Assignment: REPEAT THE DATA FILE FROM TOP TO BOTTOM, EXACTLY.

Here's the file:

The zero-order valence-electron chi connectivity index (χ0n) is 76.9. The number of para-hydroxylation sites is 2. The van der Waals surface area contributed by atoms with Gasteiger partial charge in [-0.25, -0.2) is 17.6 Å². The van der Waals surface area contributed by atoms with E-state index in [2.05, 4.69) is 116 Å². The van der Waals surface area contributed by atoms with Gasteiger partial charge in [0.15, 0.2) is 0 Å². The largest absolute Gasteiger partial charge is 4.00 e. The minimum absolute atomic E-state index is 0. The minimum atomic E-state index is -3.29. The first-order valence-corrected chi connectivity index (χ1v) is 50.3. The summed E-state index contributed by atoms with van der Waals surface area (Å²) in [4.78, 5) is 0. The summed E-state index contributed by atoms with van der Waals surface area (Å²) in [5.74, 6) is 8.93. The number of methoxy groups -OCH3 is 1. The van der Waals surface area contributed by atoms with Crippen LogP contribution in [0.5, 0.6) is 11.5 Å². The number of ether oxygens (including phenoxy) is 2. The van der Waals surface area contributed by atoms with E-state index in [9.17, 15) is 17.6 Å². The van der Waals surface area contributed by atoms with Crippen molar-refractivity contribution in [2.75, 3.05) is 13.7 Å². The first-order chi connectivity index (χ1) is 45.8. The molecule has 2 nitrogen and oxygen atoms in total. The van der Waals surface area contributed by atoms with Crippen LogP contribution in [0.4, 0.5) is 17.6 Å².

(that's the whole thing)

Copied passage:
The zero-order valence-electron chi connectivity index (χ0n) is 76.9. The number of para-hydroxylation sites is 2. The van der Waals surface area contributed by atoms with Gasteiger partial charge in [-0.25, -0.2) is 17.6 Å². The van der Waals surface area contributed by atoms with E-state index in [2.05, 4.69) is 116 Å². The van der Waals surface area contributed by atoms with Gasteiger partial charge in [0.15, 0.2) is 0 Å². The largest absolute Gasteiger partial charge is 4.00 e. The minimum absolute atomic E-state index is 0. The minimum atomic E-state index is -3.29. The first-order valence-corrected chi connectivity index (χ1v) is 50.3. The summed E-state index contributed by atoms with van der Waals surface area (Å²) in [4.78, 5) is 0. The summed E-state index contributed by atoms with van der Waals surface area (Å²) in [5.74, 6) is 8.93. The number of methoxy groups -OCH3 is 1. The van der Waals surface area contributed by atoms with Crippen LogP contribution in [0.5, 0.6) is 11.5 Å². The number of ether oxygens (including phenoxy) is 2. The van der Waals surface area contributed by atoms with E-state index in [9.17, 15) is 17.6 Å². The van der Waals surface area contributed by atoms with Crippen molar-refractivity contribution in [2.75, 3.05) is 13.7 Å². The first-order chi connectivity index (χ1) is 45.8. The molecule has 2 nitrogen and oxygen atoms in total. The van der Waals surface area contributed by atoms with Crippen LogP contribution in [0.4, 0.5) is 17.6 Å².